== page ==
Gluteus Minimus

Introduction[edit | edit source]

Gluteus minimus muscle.

Gluteus minimus muscle is the smallest one of the three gluteal muscles, it lies deep to the gluteus medius muscle. The gluteus minimus is similar to the gluteus medius in function, structure, nerve and blood supply.[1]

The gluteus minimus acts in synergy with the gluteus medius to abduct and internally rotate the thigh, and contributes to the stabilization of the hip and pelvis[2].

Gluteus minimus of right side: outline and attachment-areas.

Origin[edit | edit source]

External surface of the ilium, between the anterior and inferior gluteal lines.[3]

Insertion[edit | edit source]

Gluteus minimus muscle is fan-shaped, it insertes at the anterolateral aspect of the greater trochanter of the femur.[3]

Nerve Supply[edit | edit source]

Superior gluteal nerve (L4, L5, S1)[1][3]

Blood Supply[edit | edit source]

It is supplied by deep branch from superior gluteal artery[1][3]

Action[edit | edit source]

Its main action is hip abduction.

  1. It stabilizes the pelvic during single limb support in the gait, as it is activated on the supported side, to keep the pelvic from dropping on the opposite swing side.
  2. Its anterior segment medially rotates the thigh.[1]
Gluteus minimus muscle.png

Clinical relevance[edit | edit source]

  • Weakness in the gluteus minimus results in trendelenburg gait, where the pelvic drops on the unsupported side.
  • Gluteus minimus trigger points : Glut Minimus is a multipennate muscle with multiple anterior, middle, and posterior trigger points referring strong pain in the lumbar spine and ends at the ankle, following a similar pain pathway of sciatic nerve but without the neurological symptoms of the sciatic nerve such as weakness and numbness.[1] The 4 minute video below is titled - Gluteus Minimus Pain and Trigger Points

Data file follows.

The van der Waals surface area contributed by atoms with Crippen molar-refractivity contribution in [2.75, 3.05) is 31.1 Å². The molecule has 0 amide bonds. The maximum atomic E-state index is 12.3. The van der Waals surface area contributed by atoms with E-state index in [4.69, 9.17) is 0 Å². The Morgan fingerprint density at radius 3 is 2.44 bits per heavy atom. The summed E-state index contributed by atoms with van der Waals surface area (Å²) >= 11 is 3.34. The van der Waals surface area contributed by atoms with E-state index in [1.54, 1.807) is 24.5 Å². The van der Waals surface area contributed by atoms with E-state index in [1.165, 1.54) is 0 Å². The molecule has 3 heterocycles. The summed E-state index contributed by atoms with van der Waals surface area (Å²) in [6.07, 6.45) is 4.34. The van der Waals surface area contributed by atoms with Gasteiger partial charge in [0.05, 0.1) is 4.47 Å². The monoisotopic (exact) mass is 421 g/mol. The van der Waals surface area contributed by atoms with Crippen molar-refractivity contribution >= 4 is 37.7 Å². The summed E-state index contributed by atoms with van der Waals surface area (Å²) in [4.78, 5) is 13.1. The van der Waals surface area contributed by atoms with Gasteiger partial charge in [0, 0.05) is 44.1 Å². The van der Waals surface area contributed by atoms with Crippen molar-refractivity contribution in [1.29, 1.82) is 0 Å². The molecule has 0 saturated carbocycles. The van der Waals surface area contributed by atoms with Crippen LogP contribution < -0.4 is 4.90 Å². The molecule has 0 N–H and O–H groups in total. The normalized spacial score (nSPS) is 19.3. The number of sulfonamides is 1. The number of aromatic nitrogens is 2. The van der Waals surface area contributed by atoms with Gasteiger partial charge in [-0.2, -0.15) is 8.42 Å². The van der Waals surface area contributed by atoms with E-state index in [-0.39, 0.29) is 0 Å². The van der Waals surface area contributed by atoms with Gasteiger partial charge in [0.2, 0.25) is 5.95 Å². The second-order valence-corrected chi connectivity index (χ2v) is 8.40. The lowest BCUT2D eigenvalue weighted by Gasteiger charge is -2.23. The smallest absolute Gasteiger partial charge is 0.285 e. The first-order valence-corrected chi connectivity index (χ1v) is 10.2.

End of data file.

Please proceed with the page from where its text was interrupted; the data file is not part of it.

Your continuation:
Assessment[edit | edit source]

Trendelenburg Gait

Trendelenburg sign is used to assess the strength of the hip abductors (gluteus medius and gluteus minimus). It is done by asking the patient to do single limb support on the tested leg, while observing the patient from behind to observe the pelvic alignment. If the pelvic drops or deviates from the midline it is indicative of hip abductors weakness.[4]

Physical Therapy Management[edit | edit source]

Hip exercises 2.png

The gluteus minimus is composed of 2 distinct segments (anterior and posterior) with 2 different roles, the anterior segment reduces the stresses on the hip antero-superior structures and the posterior segment stabilizes the head of the femur. Atrophy in the anterior segment is associated with increased risk of falls, aging and total hip replacement.

Recommended strengthening exercises include:

  • Exercises that strengthen anterior segment: resisted hip abduction-extension exercise.
  • Exercises that strengthen Posterior segment: single leg bridge, side lie abduction, the resisted hip abduction-extension exercise and single leg squat.
  • Exercises that produced low activity in both segments: side lie clam.
  • Low activity was generated in the anterior segment in the single leg bridge.[7]

References[edit | edit source]

  1. 1.0 1.1 1.2 1.3 1.4 Greco AJ, Vilella RC. Anatomy, Bony Pelvis and Lower Limb, Gluteus Minimus Muscle. InStatPearls [Internet] 2020 Apr 11. StatPearls Publishing.
  2. Ken hub Gluteal muscles Available: (accessed 12.1.2022)
  3. 3.0 3.1 3.2 3.3 Standring S, Ellis H, Healy J, Johnson D, Williams A, Collins P, Wigley C. Gray's anatomy: the anatomical basis of clinical practice. American Journal of Neuroradiology. 2005 Nov;26(10):2703.
  4. 4.0 4.1 Whiler L, Fong M, Kim S, Ly A, Qin Y, Yeung E, Mathur S. Gluteus medius and minimus muscle structure, strength, and function in healthy adults: brief report. Physiotherapy Canada. 2017;69(3):212-6.
  5. Piva SR, Fitzgerald K, Irrgang JJ, Jones S, Hando BR, Browder DA, Childs JD. Reliability of measures of impairments associated with patellofemoral pain syndrome. BMC musculoskeletal disorders. 2006 Dec 1;7(1):33.
  6. TrPTherapist. Gluteus Minimus Pain and Trigger Points . Available from: [last accessed 18/12/2022]
  7. Moore D, Semciw AI, McClelland J, Wajswelner H, Pizzari T. Rehabilitation Exercises for the Gluteus Minimus Muscle Segments: An Electromyography Study. Journal of sport rehabilitation. 2019 Aug 1;28(6):544-51.